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Galisteo Arts Group Exhibition Opening 5/31 from 5-7 pm at HSFF’s El Zaguán

For Immediate Release

Beyond Landscape: from the Galisteo Basin  
Produced by Galisteo Arts

Curated by Dennison Smith, Featuring Resident Galisteo Artists Judy Tuwaletstiwa, Robert King, Stephen Davis, Janice Wall, and Shaun Gilmore
Public opening | Friday, May 31, 2024| 5-7 pm | HSFF’s El Zaguán, 545 Canyon Road, Suite 2 | Show continues through Saturday, June 22, 2024
Roundtable artist discussion | Thursday, June 6, 2024 | 3 pm | The garden at El Zaguán, 545 Canyon Road | Advance registration required

© 2024 JESSE RAINE LITTLEBIRD
Historic Santa Fe Foundation (HSFF) is pleased to present an exhibition produced by Galisteo Arts and curated by Dennison Smith of resident Galisteo artists Judy Tuwaletstiwa, Robert King, Stephen Davis, Janice Wall, and Shaun Gilmore. Beyond Landscape: from the Galisteo Basin will open at El Zaguán, 545 Canyon Road, Suite 2, Santa Fe, NM on Friday, May 31, 2024, from 5-7 pm.

A roundtable discussion with the exhibited artists will take place at 3 pm on Thursday, June 6, 2024, in the garden at El Zaguán, 545 Canyon Road, Santa Fe, NM. In case of inclement weather, the talk will be relocated indoors. Please register in advance by emailing HSFF Education Programs & Publications Manager Hanna Churchwell at hanna@historicsantafe.org.

Contact Education Programs & Publications Manager Hanna Churchwell at hanna@historicsantafe.org or call 505.983.2567 for more information and unique promotional images.
ABOUT THE SHOW

Land is not landscape, nor a view from a window. From microscopic organisms to weather systems to ancient and contemporary human habitation, it is ultimately relational. In Beyond Landscape: from the Galisteo Basin, resident Galisteo artists express their relationship to place and space. Using local mud, sand and seeds, Judy Tuwaletstiwa explores the weight, texture and dimensionality of the Galisteo River bosque, and her glass creations hover on the liminal cusp where sand becomes translucent and earth reflects light. Ceramicist Robert King sources wild clay from nearby arroyos and gathers and hand-grinds rocks, sand and minerals to create what he describes as “a love letter to the high desert”. The desert enters Stephen Davis’s work as spatial and temporal distance between brushstrokes and objects, where the human is both integral and absent, often implied by an empty chair, constructed of negative space. Janice Wall’s industrial structures defy our expectations: what should be solid and imposing is subservient to the space that shapes it. Her buildings appear to float, subside or surrender in and to the air, and traces of time and natural forces interface with toxic, acidic erosion, created by the application of hay and sand while printing. Shaun Gilmore’s sculptures conjure the dance of organic processes, and their interpretative range reflects the interpenetrating scope of ecosystems. Her suspended papier-mâché sculptures remind of cholla growing, Spring winds and cellular differentiation. In her colorful plastic streamers, we hear and see the rain, and our delight conjoins dismay, which, in its best expression becomes the drive toward stewardship, for plastic rain implies the pollutants that contemporary civilisation brings to the Galisteo Basin.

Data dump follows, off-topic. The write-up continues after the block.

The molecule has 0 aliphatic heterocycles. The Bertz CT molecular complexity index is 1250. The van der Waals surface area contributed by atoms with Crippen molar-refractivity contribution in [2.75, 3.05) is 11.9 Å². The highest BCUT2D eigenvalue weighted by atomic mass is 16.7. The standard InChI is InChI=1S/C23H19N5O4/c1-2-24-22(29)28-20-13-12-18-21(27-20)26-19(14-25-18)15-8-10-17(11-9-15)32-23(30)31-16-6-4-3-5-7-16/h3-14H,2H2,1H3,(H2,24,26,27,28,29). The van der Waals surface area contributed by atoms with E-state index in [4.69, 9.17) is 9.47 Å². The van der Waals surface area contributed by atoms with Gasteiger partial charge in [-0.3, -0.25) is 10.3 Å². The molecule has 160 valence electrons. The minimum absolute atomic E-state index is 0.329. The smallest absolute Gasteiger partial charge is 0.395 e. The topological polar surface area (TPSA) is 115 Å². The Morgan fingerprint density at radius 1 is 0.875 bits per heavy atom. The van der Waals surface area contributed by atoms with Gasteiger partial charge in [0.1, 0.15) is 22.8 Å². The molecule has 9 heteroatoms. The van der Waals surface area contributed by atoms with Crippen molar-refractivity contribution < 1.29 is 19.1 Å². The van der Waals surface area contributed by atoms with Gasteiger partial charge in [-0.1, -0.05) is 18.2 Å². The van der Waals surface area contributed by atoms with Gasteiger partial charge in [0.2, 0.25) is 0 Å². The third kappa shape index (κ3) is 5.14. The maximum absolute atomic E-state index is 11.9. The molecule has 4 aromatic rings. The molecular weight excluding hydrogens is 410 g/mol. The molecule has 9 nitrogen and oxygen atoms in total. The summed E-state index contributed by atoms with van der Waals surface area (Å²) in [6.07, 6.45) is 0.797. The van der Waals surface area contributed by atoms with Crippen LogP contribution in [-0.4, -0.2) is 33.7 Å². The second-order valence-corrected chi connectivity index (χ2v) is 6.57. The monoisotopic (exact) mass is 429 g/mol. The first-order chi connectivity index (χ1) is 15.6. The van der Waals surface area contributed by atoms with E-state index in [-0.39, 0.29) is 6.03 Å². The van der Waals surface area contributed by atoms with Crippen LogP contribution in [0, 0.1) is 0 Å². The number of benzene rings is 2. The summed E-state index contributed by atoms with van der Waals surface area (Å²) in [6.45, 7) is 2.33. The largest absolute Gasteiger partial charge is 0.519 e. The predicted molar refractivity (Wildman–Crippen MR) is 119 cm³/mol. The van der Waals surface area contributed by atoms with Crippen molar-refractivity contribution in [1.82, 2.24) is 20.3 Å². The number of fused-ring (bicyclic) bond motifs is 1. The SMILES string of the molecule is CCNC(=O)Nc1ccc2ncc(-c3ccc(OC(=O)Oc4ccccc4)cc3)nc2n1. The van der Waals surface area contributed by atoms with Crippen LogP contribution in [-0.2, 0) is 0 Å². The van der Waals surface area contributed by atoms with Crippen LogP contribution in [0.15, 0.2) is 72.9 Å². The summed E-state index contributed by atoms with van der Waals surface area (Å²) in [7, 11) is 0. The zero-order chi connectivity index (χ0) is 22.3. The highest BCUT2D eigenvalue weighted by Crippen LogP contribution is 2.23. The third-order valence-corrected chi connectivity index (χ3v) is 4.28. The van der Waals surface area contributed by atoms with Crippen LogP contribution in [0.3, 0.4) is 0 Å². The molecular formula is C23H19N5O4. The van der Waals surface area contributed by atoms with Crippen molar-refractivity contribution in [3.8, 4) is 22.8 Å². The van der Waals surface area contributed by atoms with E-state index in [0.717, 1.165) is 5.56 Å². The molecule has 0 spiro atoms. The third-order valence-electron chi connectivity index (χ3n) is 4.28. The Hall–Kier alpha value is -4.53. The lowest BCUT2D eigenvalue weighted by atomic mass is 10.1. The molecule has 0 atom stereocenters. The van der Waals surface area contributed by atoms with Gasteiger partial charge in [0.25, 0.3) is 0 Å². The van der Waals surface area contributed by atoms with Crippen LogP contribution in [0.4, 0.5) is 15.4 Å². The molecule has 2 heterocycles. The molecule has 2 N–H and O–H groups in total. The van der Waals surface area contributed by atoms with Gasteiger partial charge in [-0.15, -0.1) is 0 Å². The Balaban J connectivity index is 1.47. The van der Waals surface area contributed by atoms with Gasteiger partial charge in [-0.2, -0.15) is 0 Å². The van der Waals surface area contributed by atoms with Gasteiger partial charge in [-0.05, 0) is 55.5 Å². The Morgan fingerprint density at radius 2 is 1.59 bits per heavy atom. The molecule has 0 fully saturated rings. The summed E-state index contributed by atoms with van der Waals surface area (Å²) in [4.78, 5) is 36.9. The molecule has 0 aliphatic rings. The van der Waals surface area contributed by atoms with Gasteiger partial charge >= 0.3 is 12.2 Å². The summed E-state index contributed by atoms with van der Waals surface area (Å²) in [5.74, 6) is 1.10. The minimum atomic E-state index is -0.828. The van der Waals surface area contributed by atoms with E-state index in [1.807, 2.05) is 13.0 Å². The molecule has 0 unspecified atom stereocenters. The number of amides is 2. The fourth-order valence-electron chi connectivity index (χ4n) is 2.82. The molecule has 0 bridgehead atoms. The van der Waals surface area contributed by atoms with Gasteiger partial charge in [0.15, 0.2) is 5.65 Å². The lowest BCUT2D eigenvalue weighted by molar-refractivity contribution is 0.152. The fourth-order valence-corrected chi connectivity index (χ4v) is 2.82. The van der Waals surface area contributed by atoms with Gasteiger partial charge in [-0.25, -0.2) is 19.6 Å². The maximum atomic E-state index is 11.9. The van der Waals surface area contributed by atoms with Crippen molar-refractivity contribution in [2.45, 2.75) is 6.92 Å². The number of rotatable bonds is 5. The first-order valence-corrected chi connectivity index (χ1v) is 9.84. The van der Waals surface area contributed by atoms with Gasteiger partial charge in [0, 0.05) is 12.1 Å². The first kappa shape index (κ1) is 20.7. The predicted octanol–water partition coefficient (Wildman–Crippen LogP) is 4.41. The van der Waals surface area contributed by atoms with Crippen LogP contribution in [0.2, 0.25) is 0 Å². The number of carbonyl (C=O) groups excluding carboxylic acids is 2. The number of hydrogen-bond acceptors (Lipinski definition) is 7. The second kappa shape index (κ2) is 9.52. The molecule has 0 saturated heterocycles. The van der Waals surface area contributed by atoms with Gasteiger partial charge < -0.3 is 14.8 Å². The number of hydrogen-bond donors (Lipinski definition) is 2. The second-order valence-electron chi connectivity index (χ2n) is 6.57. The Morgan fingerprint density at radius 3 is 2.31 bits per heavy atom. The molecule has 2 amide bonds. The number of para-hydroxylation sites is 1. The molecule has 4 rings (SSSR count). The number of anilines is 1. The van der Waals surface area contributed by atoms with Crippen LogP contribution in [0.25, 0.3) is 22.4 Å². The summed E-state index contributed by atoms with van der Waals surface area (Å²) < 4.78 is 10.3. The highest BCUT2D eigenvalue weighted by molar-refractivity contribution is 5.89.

Beyond Landscape: from the Galisteo Basin is produced by Galisteo Arts and curated by Galisteo resident, Dennison Smith, novelist and founder of The Baldwin Gallery and Curatorial Team in London, England.